My Father's Guru
As a child growing up in the Hollywood Hills during the 1950s, Jeffrey Moussaieff Masson thought it was perfectly normal that a guru named Paul Brunton lived with his family and dictated everything about their daily rituals, from their diet to their travel plans to his parents’ sex life. But in this extraordinary memoir, Masson reflects on just how bizarre everything about his childhood was. More
As a child growing up in the Hollywood Hills during the 1950s, Jeffrey Moussaieff Masson thought it was perfectly normal that a guru named Paul Brunton lived with his family and dictated everything about their daily rituals, from their diet to their travel plans to his parents’ sex life. But in this extraordinary memoir, Masson reflects on just how bizarre everything about his childhood was–especially the relationship between his father and the elusive, eminent mystic he revered (and supported) for years.
Writing with candor and charm, Masson describes how his father became convinced that Paul Brunton–P.B. to his familiars–was a living God who would fill his life with enlightenment and wonder. As the Masson family’s personal guru, Brunton freely discussed his life on other planets, laid down strict rules on fasting and meditation, and warned them all of the imminence of World War III. For years, young Jeffrey was as ardent a disciple as his father–but with the onset of adolescence, he staged a dramatic revolt against this domestic deity and everything he stood for.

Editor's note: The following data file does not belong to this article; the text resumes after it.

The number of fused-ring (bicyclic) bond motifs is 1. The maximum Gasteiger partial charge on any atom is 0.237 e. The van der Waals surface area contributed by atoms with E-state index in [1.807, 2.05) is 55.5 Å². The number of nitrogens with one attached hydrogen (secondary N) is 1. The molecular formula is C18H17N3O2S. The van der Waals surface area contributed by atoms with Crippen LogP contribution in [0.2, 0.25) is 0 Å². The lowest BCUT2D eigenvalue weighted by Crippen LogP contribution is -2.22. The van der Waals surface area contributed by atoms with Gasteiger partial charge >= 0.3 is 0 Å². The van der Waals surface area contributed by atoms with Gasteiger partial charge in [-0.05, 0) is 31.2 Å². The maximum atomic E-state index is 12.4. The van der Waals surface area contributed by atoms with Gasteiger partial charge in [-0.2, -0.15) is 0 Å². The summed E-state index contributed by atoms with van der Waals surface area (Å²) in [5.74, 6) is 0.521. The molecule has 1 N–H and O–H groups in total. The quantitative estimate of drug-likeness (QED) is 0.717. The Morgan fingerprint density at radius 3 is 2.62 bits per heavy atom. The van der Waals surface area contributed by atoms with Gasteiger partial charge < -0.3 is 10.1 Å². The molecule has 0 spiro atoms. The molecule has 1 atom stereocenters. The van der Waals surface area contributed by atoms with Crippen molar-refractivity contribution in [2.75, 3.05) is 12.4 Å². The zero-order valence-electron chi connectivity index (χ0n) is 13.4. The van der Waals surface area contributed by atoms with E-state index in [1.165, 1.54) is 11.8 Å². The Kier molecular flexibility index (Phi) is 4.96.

Filled with absurdist humor and intimate confessions, My Father’s Guru is the spellbinding coming-of-age story of one of our most brilliant writers.
“An uncompromising yet compassionate book . . . A coming-of-age memoir unlike any other.”
–The Toronto Star
“AN EXTRAORDINARY CAUTIONARY TALE …. about the enduring human impulse to imbue charismatic individuals with superhuman attributes.”
–San Francisco Chronicle
“Told with a mixture of humor and compassion. . . . Throughout this confessional book a grown man tells of an unusual, even weird childhood and the blind submission that consumed his family’s life.”
The New York Times Book Review
“My Father’s Guru is an interesting account of a warped upbringing made fascinating by the insight it provides into Masson’s adult life. He makes no excuses: in initially revering Freud and other authority figures, Masson realizes he was seeking new and better gurus that Brunton–and was fated to reject them pitilessly when they showed themselves, like Brunton, to be merely human.”
–Los Angeles Times Book Review
“Beneath the guru-bashing, the book is Masson’s poignant and loving indictment of his parents, worth reading for his psychological portrait of coming-of-age disillusionment.”
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